The 5+ Unit Residential Investment Market

Economic, political and even environmental volatility were powerful factors in 2018, and promise to continue in 2019: There are a lot of spinning plates right now – locally, nationally and internationally – with the potential for both positive and negative impacts on local housing markets. Generally speaking, last year was a strong one in Bay Area real estate, but varied between a hotter first half and a somewhat cooler second. Our next significant indicators of market direction will probably come with the start of the spring selling season.

Values & Trends in Values

We have a table of 2018 SF building sales with various financial data points, which can be provided upon request.

Selected Market Indicators

Many of the standard statistical indicators for the 5+ unit building market remained quite steady in 2018, though inventory levels of properties for sale have increased. In the general real estate markets around the Bay Area, the softening of the market in the second half of the year coincided with both rapidly increasing financial market volatility and rising interest rates, though simple affordability was a large issue as well.

Sales Breakdown Overviews

Rents & Rent Trends

What is being measured and who is doing the measuring varies in the following charts. Some reflect median list rents for 5+ unit buildings, while others reflect weighted average asking rents for 50+ unit buildings. There is no definitive resource for tracking what rents are actually being paid for which units, and numbers will disagree between differing measurements. What is important in these charts are the sense of general values and trends over time. How they apply to any particular unit is unknown.

This chart going back to 1994 gives more context to the ebb and flow of rental rates over time. Rents are extremely sensitive to changes in general economic conditions.

This next chart is a very approximate calculation of the impact of SF rent control on rental income over time as compared to market rents. It adds up to a substantial amount of money for both landlords and tenants – which is why rent control is such a large, continuing political issue, especially in cities like SF and Oakland, with majority tenant populations.

Selected Economic Factors

Employment growth – in many cases of very well paid jobs – has continued in San Francisco and around the Bay Area. This, of course, is a huge factor in housing markets.

There are over 70,000 new housing units in the San Francisco pipeline, and Oakland’s pipeline has been swelling rapidly as well. However, anecdotally, the word is that developers are quickly pulling back in SF due to increasing land, labor and affordable-housing costs, as well, perhaps, to increasing economic uncertainty. Which may mean that many projects currently in the pipeline may not be built in the near future. For existing landlords, that would mean less new supply coming on market and less competition for tenants from new apartment projects.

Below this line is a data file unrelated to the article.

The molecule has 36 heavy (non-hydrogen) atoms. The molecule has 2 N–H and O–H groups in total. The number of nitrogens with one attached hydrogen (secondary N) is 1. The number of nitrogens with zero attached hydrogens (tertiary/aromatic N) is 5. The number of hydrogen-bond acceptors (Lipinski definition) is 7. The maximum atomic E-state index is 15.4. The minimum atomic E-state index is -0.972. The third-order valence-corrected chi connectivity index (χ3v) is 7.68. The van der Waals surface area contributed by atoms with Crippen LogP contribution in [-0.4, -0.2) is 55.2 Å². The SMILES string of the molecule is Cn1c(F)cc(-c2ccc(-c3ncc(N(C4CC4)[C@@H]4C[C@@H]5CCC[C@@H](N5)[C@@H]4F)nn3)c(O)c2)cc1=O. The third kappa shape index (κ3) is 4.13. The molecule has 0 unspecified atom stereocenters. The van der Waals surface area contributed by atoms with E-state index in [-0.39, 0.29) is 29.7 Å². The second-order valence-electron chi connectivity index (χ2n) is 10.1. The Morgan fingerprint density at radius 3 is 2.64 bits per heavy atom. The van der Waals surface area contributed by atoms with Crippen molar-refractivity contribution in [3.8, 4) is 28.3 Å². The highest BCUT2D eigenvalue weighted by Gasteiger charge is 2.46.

After climbing significantly through November, interest rates have been dropping since then, through the first week of January. However, rates are still much higher than the lows seen in the last few years, and predicting what will happen in the near future is very difficult indeed.

Migration: On a domestic basis, more people are leaving the Bay Area to go to other metro areas in the country than are arriving from other metro areas, and housing affordability and tax issues are widely cited as big reasons. However, foreign immigration tips the scale, for the time being, to continued, if slowing, population growth. The latest census data does not yet reflect changes that may have occurred since the anti-immigration position of the Trump administration has come into play. (About 35% of Bay Area residents were born in a foreign country.)

Broker Performance

With the mergers this past year of Paragon Commercial and Pacific Union Commercial into Compass, Compass has become, far and away, the dominant brokerage in the multi-unit residential investment market.

San Francisco Real Estate Looking Back on 2018

There were almost too many local, national and international political, economic, social and ecological factors impacting the 2018 market to count. In the first half of the year, market conditions were about as hot as they’ve ever been, and there were staggering year-over-year appreciation rates. Come summer/early autumn, real estate and financial markets began to shift distinctly cooler. Looking at 2019, there are many wild cards whose impacts are difficult to predict: extremely volatile financial markets, fluctuating interest rates, contentious national politics, international trade issues, spiraling debt levels, employment growth – and a dramatic surge of local high-tech unicorns that plan to go public, which could create a tsunami of new wealth in the Bay Area.

Year-over-Year Annual Appreciation

Comparing 2018 to 2017, the median house sales price jumped 13% or $185,000 to $1,600,000 – the largest annual dollar increase ever (not adjusted for inflation) – and the median condo price increased by $60,000 to $1,210,000.

Year-over-Year Appreciation by Quarter